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Ken Whisenhunt at Georgia Tech could be a major whiff

Ken Whisenhunt isn’t some up-and-comer. He’s 56. His best days as an NFL head coach came a decade ago, when he took the 9-7 Cardinals to the Super Bowl. The next year, Arizona went 10-6. Those remain his only two winning seasons (of 7-1/2) as a head coach at any level. His career record, counting playoffs, is 52-73. 

He has been a very good offensive coordinator for both the Steelers, whom he helped win a Super Bowl, and the Chargers, who will make the playoffs this season. Oh, and he played at Georgia Tech under Bill Curry. (He also played for the Falcons under Dan Henning and Marion Campbell, which is less of a recommendation.) There’s no disputing that Whisenhunt is a good football man. At issue is whether he’d be the right man to coach his alma mater. 

Of the 13 other ACC programs, 11 are led by men who had been a collegiate head coach elsewhere. The exceptions are Pittsburgh’s Pat Narduzzi, who was widely considered the nation’s hottest assistant at Michigan State, and Dabo Swinney, who as a 38-year-old recruiting coordinator got the nod when Tommy Bowden was fired. In this Power 5 league, there’s no 21st Century precedent – Dave Wannstedt at Pitt doesn’t count; the Panthers were then based in the Big East – for tapping a career NFL coach and saying, “Good luck with recruiting.” 

UCLA tried it with Jim Mora. That lasted six seasons. Nebraska tried with Bill Callahan. That lasted four. Jim Harbaugh coached the 49ers, yes, but before that he was the head coach for San Diego (the college) and Stanford. Lane Kiffin was an assistant at USC before landing with the Raiders. Kiffin’s boss at Troy is the shining – or, given that he left the Trojans in deep-dish NCAA trouble, not-so-shining – exception of a pro coach hitting it big in college, and here we note: USC has considerably more sporting resources than the Georgia Institute of Technology. 

The closest parallel would be one of football’s great cautionary tales. Notre Dame hired Charlie Weis, who’d been Bill Belichick’s offensive coordinator with New England and had spent only three long-ago years as a low-level college assistant. Weis arrived saying his Fighting Irish would have “a decided schematic advantage” over their rivals. He went 19-6 his first two seasons – though his biggest “victory” was the epic loss to Carroll’s USC in 2005 – and was rewarded with a 10-year contract extension after working only seven games. (The USC game had been the sixth.) 

Weis was fired in 2009. Notre Dame wound up paying him nearly $19 million for not coaching. He alit in Kansas. He went 6-22. His career college record is 41-49.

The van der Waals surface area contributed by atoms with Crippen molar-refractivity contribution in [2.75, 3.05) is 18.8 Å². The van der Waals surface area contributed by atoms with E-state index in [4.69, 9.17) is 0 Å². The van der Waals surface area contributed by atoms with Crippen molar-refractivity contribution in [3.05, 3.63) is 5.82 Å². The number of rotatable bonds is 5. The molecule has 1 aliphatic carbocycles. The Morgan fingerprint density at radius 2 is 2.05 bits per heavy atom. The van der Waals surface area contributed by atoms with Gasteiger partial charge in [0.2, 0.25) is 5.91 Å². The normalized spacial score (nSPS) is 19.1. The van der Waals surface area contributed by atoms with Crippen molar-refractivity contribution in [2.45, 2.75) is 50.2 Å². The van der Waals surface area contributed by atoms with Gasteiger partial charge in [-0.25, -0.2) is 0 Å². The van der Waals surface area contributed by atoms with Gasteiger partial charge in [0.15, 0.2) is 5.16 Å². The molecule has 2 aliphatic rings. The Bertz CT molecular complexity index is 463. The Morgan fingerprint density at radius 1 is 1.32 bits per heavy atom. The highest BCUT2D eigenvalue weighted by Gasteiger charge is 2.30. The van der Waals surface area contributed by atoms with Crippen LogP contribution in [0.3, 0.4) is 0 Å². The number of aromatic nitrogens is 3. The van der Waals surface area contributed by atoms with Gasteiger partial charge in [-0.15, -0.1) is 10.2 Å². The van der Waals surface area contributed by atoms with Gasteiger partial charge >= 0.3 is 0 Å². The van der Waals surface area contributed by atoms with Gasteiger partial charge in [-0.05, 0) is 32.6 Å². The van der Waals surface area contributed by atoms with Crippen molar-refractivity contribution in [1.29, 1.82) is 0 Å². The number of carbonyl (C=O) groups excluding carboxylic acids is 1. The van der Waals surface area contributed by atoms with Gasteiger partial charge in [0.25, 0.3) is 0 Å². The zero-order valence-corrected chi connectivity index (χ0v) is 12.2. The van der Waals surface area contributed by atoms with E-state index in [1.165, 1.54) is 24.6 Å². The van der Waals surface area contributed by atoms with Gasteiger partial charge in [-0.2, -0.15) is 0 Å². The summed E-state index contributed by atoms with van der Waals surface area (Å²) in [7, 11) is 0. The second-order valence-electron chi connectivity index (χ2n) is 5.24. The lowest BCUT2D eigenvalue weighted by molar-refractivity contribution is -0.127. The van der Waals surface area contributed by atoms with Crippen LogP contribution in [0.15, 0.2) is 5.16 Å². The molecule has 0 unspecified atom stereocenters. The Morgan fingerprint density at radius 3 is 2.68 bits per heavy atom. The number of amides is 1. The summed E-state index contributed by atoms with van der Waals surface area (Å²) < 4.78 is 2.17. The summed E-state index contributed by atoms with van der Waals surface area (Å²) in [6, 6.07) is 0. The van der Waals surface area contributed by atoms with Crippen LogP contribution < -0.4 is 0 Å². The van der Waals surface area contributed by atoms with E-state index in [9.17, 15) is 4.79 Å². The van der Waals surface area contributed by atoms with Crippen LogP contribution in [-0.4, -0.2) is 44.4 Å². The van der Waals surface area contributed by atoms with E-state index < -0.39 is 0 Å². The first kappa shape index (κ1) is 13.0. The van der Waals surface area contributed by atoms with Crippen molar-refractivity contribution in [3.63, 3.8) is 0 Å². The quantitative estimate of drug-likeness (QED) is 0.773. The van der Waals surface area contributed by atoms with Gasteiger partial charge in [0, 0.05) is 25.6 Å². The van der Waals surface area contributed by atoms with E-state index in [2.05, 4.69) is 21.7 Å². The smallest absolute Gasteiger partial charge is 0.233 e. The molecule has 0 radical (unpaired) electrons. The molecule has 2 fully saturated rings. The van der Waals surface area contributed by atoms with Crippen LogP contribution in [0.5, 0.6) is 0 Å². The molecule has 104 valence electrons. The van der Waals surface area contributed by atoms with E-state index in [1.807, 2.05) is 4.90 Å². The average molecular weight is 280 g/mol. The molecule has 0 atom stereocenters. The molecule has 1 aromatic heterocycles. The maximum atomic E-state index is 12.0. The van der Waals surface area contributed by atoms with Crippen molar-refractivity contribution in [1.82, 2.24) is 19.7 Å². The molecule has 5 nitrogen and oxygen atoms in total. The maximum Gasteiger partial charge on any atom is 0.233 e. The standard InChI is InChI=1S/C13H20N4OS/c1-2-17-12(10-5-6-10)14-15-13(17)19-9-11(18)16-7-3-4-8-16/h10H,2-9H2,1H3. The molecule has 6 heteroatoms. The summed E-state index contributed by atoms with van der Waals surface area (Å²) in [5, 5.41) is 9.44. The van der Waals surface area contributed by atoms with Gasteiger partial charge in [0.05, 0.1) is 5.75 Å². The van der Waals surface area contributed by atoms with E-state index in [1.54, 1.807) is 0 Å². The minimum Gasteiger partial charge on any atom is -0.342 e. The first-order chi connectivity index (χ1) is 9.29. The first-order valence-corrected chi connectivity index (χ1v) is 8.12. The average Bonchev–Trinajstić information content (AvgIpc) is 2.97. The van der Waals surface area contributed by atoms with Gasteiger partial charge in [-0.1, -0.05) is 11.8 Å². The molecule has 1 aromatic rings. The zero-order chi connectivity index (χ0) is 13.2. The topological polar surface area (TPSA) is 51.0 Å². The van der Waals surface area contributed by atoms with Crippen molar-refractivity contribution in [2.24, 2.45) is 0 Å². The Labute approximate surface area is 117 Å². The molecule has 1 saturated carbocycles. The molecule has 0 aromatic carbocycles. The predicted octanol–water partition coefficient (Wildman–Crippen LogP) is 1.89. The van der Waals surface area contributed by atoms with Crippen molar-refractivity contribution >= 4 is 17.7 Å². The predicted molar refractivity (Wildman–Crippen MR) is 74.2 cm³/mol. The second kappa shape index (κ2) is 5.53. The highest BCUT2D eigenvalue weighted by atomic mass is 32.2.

This isn’t to say Whisenhunt couldn’t succeed where Weis failed. (In football as in life, who the heck ever knows?) It is, however, to say that hiring a guy who hasn’t recruited since 1996 – Whisenhunt spent two years on Vanderbilt’s staff – and handing him a program that didn’t do much in the way of recruiting for 11 years under Paul Johnson would seem an utter misreading of what Tech needs. 

In 1996, Nick Saban was entering Year 2 as head coach at Michigan State. In 1996, Urban Meyer was coaching Notre Dame’s receivers. The world of college football has spun round many times since Whisenhunt was part of it. The ACC was a nine-team league back then; it was George O’Leary’s second full season as Tech’s head coach. This will sound harsh, but asking a coach who hasn’t had to pursue teenagers for more than two decades is akin to handing Rip Van Winkle an iPhone and saying, “Hit me up on Snapchat.”

(Belichick, who doesn’t have to recruit, calls social media “SnapFace.”) 

We say again: Tech hasn’t been a major player in recruiting for so long that its next man will start three laps behind. He’ll need to hit the ground – forget merely running – making like Carl Lewis on the anchor leg. To illustrate how competitive the ACC has become, we need only note that Florida State didn’t qualify for a bowl and Louisville went 3-9 a year after its 2016 Heisman Trophy winner turned pro. 

Put simply, Tech cannot think of its coaching position as an entry-level job. For Whisenhunt on the college level, that’s essentially what it would be. That’s not his fault. His career path has taken him elsewhere. But for Todd Stansbury to anoint someone just because they were teammates back in the day would be a reach of exponential proportions. For all the chatter about this being Whisenhunt’s job to take, I’m not yet sure that’s what will happen.

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